Young People's Zone
Online safety tips
The internet is great for many things like online shopping, chatting to your friends, researching topics for school or college, finding out the latest news, catching up on your favourite TV programmes and playing games. To stay safe on the internet, you do have to be smart. As long as you are careful with what you say and what you do, there is no reason why you can’t have lots of fun online.
So, what are the things to look out for?
When you log in to some websites, for example Facebook, you have to create an online profile. This is good because you can choose what you want to say and how you want other people to see you. Just remember that you should not share too much. Never give out your full name, home address, phone number, date of birth, passwords, names of family members or credit card details.
Social networking sites are created so that you can easily share information. Their default settings (what happens automatically) will allow other people that don’t know you to read all about you. This means you should always check the settings for your personal profile. Never rely on the website you are visiting to do this for you. For example, in Facebook you can check this by selecting ‘Edit profile’. You can then choose who can view each piece of information in your profile by clicking on the arrow to the right of the friends icon.
It is important to pick a password that no one will guess so that they cannot log in to a site and pretend to be you. It is best to change your password often and use numbers as well as letters. It may seem ok to share your passwords with your best friend or boyfriend/girlfriend but try not to do this as they may be able to pretend to be you and write things that you don’t like if you have an argument.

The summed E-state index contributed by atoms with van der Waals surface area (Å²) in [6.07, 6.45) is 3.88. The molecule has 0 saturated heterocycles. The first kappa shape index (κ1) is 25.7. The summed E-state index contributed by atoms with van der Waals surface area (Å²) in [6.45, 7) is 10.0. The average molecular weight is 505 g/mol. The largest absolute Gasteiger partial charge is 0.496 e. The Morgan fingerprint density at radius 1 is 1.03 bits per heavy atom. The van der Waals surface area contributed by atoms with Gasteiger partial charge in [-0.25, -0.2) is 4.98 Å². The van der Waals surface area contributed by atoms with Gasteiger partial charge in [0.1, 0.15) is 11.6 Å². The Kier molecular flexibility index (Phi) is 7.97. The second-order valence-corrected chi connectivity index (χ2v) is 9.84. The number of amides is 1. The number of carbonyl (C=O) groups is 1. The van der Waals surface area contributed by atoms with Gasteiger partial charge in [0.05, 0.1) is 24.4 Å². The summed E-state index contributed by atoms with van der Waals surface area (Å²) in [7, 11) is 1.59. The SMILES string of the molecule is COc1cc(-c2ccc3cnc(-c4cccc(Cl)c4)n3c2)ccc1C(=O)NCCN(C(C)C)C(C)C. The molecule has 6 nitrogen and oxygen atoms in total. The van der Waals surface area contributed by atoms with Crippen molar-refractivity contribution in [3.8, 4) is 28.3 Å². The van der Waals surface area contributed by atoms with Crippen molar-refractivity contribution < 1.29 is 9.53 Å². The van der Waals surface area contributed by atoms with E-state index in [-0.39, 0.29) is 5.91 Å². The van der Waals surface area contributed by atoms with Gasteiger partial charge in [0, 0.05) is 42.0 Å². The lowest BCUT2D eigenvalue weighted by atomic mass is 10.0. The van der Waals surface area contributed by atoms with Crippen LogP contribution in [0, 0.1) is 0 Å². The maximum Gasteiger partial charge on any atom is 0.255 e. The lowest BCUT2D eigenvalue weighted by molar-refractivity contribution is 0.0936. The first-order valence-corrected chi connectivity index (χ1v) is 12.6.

Rude or inappropriate content
Before you write anything on the internet, or upload any pictures, think about who might see them. If you are adding something that you would be happy for your grandparents or teacher to read, then it’s ok. If not, you may want to think again! In the future your content could be read by a potential employer or university.
Responding to unknown requests
It is important not to respond to messages from someone you don’t know. All sorts of people might try to contact you online, to sell you something, to advertise something new or to invite you to an event or to meet them. If you don’t know the person who sent you the request, ALWAYS ignore it. It is not a good idea to arrange to meet someone you have chatted to online. They may not be who they say they are and you could be putting yourself in danger. If you do decide to meet up with an online friend, always tell a trusted adult and arrange to meet in a public place.
If you are getting harassed by someone you don’t know online you can report them to the Child Exploitation and Online Protection centre (CEOP.)
Covering your tracks
Sometimes you may not want other people to see the websites you have visited. You can keep your visit to Coram Voice’s website, or any website, secret by clicking on the hide page button. This will immediately take you away from our website to the Google homepage. All you need to do is press ‘back’ if you want to come back to Voice’s website again when you are on your own.
Bullying can happen to anyone at any age. Cyber bullying is when a person, or group of people, writes something about you on the internet, a forum, social networking site or mobile phone that is mean, threatening or abusive. Cyberbullying is different to other kinds of bullying because it can happen 24 hours a day and can reach you even when you are at home. This means it should be taken seriously. No one has the right to make you feel upset or scared. If you are upset by anything that has been written about you, you should speak to a trusted adult like a parent, foster carer or teacher. It is always a good idea to keep a record of what has been written so that you can show it to other people. If you don’t want to speak to someone you know, you can call Childline on 0800 1111. You can also report the bullies to the Child Exploitation and Online Protection centre (CEOP).
Learn about copyright and file sharing
It is a good idea to learn about copyright laws. You may want to share images, songs or files with your friends but remember to check whether it is ok to do this or you could be breaking the law. If you are unsure, you can visit www.kidsmart.org.uk for more information.
The Child Exploitation and Online Protection centre has been set up to protect children and young people when they are online. You can visit their website, Think U Know to find lots more advice and information about online safety. Look out for this button if you need to report anything you see online.